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It was, however, West-Eberhard (1979, 1984) that first elaborated on the possibility that males may evolve novel traits that capitalize on pre-existing female response repertoires that are adaptive in other contexts and that males, by doing so, manipulate female behaviour or physiology in their own favour. Although most subsequent discussions of sensory traps have stressed sensory biases that result from natural selection (e.g.
Christy 1995), such biases can in theory result from any form of selection including sexual selection by female choice for other male traits (Ryan 1990; Ryan & Rand 1993; Endler & Basolo 1998).
First, most female response repertoires have no doubt become established as the result of strong selection.
Females are thus adapted to respond in particular ways to a range of stimuli in order to, for example, successfully find food, avoid predators and breed at optimal rates, times and places.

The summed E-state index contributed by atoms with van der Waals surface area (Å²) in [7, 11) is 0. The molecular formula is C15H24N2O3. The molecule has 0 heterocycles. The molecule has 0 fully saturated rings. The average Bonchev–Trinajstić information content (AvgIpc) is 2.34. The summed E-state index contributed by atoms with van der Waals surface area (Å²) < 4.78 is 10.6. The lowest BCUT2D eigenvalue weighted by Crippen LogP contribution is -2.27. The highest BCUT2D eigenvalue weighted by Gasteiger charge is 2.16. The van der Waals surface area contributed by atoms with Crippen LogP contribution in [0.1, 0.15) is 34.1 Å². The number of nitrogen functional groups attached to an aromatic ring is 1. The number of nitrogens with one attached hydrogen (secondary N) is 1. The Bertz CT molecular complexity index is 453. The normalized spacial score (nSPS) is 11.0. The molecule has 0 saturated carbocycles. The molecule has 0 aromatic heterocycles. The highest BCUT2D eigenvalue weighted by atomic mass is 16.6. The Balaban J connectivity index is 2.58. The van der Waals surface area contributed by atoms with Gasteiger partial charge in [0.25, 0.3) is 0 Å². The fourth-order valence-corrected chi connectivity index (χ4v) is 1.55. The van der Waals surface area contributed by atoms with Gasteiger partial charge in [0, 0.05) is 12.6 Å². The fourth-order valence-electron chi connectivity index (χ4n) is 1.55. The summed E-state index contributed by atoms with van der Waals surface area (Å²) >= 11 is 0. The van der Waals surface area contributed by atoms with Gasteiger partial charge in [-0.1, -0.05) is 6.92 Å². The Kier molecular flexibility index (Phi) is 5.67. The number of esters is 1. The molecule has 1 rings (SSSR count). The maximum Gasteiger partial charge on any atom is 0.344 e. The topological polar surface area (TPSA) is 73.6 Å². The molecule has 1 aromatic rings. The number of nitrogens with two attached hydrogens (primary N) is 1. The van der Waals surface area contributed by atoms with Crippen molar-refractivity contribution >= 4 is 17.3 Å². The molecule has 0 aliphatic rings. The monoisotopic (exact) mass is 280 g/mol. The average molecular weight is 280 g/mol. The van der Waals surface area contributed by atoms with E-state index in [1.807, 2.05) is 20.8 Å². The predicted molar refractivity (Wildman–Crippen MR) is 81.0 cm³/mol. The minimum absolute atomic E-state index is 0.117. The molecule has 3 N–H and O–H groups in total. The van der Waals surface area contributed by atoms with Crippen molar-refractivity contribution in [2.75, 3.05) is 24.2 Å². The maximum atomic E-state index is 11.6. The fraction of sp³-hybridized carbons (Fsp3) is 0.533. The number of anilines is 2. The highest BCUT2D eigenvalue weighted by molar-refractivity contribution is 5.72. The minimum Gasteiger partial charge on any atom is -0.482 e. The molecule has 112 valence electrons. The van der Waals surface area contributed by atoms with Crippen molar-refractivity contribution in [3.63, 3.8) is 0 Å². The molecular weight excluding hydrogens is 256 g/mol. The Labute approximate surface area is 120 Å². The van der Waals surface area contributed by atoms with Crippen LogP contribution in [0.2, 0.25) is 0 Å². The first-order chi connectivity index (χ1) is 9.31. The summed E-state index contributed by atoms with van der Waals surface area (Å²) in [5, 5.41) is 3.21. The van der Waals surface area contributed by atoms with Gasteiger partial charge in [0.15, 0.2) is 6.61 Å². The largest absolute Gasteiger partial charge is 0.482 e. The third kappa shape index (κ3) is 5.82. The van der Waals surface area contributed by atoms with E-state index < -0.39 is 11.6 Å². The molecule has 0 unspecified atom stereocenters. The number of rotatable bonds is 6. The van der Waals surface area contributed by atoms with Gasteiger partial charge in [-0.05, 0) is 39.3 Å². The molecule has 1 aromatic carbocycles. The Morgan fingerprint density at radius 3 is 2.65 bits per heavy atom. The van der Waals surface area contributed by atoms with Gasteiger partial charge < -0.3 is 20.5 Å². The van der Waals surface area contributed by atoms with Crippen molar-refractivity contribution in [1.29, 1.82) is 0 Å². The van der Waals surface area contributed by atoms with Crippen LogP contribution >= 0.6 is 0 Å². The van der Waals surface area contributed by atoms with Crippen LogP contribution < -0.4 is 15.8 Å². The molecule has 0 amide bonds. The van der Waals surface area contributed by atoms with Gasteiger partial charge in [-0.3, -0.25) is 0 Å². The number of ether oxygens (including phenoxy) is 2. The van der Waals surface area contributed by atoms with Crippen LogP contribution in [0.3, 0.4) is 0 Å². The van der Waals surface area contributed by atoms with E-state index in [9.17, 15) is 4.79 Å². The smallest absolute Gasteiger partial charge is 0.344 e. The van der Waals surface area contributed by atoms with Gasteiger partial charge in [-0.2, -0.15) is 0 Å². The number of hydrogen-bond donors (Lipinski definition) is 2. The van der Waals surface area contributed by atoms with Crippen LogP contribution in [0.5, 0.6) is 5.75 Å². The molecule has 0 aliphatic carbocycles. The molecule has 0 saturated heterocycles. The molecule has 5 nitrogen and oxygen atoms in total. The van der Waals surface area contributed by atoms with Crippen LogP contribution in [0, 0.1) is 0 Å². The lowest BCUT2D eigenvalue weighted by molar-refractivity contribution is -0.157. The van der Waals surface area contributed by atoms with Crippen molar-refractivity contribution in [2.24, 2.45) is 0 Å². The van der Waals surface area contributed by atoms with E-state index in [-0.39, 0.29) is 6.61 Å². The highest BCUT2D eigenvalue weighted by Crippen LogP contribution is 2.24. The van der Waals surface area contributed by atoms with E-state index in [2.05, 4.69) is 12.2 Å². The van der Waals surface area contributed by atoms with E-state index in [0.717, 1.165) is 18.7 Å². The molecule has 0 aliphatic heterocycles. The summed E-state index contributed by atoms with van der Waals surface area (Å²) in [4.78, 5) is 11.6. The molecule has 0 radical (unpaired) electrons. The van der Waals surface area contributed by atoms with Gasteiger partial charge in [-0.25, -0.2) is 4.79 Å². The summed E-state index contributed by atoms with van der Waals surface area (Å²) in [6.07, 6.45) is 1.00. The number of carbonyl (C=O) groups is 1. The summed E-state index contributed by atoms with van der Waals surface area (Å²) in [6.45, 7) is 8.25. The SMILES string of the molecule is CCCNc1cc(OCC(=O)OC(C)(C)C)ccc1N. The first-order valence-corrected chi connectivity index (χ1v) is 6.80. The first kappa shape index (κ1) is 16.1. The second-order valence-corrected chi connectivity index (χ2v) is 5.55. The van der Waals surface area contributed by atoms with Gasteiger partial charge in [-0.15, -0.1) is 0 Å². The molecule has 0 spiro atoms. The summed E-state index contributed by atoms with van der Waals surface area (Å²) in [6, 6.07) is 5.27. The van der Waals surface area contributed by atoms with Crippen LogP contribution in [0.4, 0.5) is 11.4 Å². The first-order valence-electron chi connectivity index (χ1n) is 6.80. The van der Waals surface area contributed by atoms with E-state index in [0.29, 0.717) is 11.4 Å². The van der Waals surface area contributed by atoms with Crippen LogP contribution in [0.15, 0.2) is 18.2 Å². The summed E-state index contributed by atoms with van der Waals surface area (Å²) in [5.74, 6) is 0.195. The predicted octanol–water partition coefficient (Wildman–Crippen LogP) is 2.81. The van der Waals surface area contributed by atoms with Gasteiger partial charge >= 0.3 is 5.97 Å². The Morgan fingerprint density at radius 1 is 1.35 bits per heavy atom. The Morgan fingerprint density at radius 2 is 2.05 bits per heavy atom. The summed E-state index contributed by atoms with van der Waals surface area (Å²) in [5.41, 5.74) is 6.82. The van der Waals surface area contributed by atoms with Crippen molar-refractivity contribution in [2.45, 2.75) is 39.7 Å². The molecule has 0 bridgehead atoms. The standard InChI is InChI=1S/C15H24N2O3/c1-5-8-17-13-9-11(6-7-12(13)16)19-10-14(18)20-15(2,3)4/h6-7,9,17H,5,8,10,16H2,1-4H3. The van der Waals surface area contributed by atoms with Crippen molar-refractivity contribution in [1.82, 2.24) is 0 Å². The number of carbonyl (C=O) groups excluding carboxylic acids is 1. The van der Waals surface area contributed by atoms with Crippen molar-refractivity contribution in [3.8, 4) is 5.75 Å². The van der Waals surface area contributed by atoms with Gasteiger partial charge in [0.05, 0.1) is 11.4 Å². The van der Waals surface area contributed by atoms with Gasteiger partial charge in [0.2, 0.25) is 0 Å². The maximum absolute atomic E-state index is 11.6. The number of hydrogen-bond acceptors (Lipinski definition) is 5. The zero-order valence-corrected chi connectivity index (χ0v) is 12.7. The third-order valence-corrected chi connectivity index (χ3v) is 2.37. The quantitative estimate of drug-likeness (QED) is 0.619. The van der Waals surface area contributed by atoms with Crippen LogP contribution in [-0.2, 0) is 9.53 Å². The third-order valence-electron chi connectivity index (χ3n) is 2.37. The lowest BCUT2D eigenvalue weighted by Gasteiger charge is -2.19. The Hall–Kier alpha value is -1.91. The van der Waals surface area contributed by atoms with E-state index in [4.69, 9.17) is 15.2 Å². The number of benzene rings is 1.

There are good reasons for this focus: the most problematic issue from a theoretical point of view is to understand selection on female traits that bias mating, or fertilization, success among males.
Without positive selection on female choice traits in cases where they are at all costly, they would rapidly be lost by selection thus nullifying or halting male–female coevolution.
Such multi-dimensional response repertoires form a virtually infinite number of pre-existing sensory biases that are potential targets for novel male traits. Ethologists and sensory physiologists recognized early on that male courtship traits seem to match female sensory capabilities across taxa (see, e.g.
Hinde 1966) and some even suggested that males may have exploited female responses (Wickler 1968).
The fact that male–female coevolution may also play a key role in speciation (Panhuis .
This has produced somewhat diverse views in the literature (Endler & Basolo 1998).